L o n g He d ge Hedges that involve taking a long position in a futures con tract are known as long hedges. Along hedge is appropriate when a company knows it will have to pur chase a certain asset in the future and wants to lock in a price now. Suppose that it is now January 15. A firm involved in industrial fabrication knows that it will require 300 kgs of silver on April 15 to meet a certain contract. The spot price of silver isRs.26800 per kg and the April silver futures price is Rs. 27300 per kg. Table 7.2 gives the contract specification for silver. A unit of trading is 30 kgs. The fabricator can hedge his position by taking a long position in ten units of futures on the NC DEX. If the fabricator closes his position on April 15, the effect of the strategy would be to lock in a price close to Rs. 27300 per kg. Figure 7.2 gives the payoff for the buyer of a long hedge. Let us look at how this works. On April 15, the spot price can either be above Rs. 27300 or below Rs. 27300 per kg

Advantages of Hedging Besides the basic advantage of risk man agement, hedging also has other advantages: 1. Hedging stretches the marketing period. For example, a livestock feeder does not have to wait until his cattle are ready to market before he can sell them. The futures market permits him to sell fut ures contracts to establish the approximate sale price at any time between the time he buys his calves for feeding and the time the fed cattle are ready to market, some four to six months later. He can take advantage of good prices even thou gh the cattle are not ready for market. 2. Hedging protects inventory values. For example, a merchandiser with a la ge, unsold inventory can sell futures contracts th at will protect the value of the inventory, even if the price of the commodity drops. 3. Hedging permits forward pricing of products. For example, a jewellery ma nufacturer can determine the cost for gold, silver or platinum by buying a futures contract, translate that to a price for the finished p roducts, and make forward sales to stores at firm prices. Having made the forward sales, the manufacturer can use his capital to acquire only as much gold, silver, or platinum as may be needed to make the products that will fill its orders. 7.1.6 Limitation of Hedging: Basis Risk In the examples we used above, the hedges consider ed were perfect. The hedger was able to identify the precise date in the future when an ass et would be bought or sold. The hedger was then able to use the futures contract to remove almost all the risk arisin g out of price of the asset on that date. In reality, hedgi ng is not quite this simple and straightforward. Hedging can only minimize the risk but cann ot fully eliminate it. The loss made during selling of an asset may not always be equal to the profits made by taking a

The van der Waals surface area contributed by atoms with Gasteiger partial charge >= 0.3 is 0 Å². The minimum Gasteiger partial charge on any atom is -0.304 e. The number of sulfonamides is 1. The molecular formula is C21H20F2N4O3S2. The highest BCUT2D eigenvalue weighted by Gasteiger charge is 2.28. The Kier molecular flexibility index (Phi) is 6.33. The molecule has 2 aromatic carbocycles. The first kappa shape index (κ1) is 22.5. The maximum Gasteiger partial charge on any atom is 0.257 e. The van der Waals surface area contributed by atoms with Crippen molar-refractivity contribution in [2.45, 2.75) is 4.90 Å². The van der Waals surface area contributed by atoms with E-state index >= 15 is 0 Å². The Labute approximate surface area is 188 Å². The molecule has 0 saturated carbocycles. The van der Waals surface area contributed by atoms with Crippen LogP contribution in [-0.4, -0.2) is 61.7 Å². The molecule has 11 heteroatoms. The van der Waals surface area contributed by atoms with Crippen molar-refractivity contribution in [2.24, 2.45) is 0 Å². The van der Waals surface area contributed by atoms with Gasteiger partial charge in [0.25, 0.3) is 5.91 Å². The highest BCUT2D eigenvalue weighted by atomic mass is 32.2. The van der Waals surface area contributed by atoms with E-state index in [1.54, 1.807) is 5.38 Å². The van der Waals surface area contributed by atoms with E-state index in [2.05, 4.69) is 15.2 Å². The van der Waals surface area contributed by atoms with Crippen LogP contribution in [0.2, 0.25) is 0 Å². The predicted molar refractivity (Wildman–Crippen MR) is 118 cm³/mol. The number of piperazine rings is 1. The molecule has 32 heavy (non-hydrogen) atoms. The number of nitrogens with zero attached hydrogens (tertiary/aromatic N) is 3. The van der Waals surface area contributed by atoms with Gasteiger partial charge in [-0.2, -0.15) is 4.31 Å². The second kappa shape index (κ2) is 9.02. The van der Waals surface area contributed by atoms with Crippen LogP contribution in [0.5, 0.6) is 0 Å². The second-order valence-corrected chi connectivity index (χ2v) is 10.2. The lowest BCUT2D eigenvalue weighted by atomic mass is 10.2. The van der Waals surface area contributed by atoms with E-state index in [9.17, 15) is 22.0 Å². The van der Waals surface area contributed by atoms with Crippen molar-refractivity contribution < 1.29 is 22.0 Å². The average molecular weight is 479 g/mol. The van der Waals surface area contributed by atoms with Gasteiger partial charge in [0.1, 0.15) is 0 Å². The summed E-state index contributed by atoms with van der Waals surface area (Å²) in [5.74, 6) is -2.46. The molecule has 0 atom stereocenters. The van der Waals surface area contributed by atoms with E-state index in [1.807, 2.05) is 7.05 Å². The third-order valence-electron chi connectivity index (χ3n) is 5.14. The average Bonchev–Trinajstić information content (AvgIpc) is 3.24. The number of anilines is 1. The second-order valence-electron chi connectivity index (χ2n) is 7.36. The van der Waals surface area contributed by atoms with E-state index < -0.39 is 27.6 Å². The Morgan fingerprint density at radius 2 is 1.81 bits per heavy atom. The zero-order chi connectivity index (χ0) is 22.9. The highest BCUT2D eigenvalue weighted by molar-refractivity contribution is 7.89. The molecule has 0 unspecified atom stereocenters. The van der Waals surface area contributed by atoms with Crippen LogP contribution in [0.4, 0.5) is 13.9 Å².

short futures position. This is because the value of the asset sold in the spot market and the value of the asset underlying the future contract may not be the same. This is called the basis risk. In our examples, the hedger was able to identify the precise date in the future when an asset would be bought or sold. The hedger was then able to use the perfect futures contract to remove almost all the risk arising out of price of the asset on that date. In reality, this may not always be possible for various reasons. 1. The asset whose price is to be hedged may not be exactly the same as the asset underlying the futures contract. For example, in India we have a large number of varieties of cotton being cultivated. It is impractical for an Exchange to have futures contracts with all these varieties of cotton as an underlying. The NCDEX has futures contracts on me dium staple cotton. If a hedger has an underlying asset that is exactly the same as the one that underlies the futures contract, he would get a better hedge. But in many cases, farmers producing small staple cotton could use the futures contract on medium staple cotton for hedging. While this would still provid e the farmer with a hedge, since the price of the farmers cotton and the price of the cotton underlying the futures contract would be related. However, the hedge would not be perfect. 2. The hedger may be uncertain as to the exact date when the asset will be bought orsold. Often the hedge may require the futures contract to be closed out well before its expiration date. This could result in an imperfect hedge . 3. The expiration date of the hedge may be later than the delivery date of the futures contract. When this happens, the hedger would be required to close out the futures contracts entered into and take the same position in futures contracts with a later delivery date. This i s called a rollover. Hedges can be rolled forward many times. However, multiple rol lovers could lead to short-term cash flow problems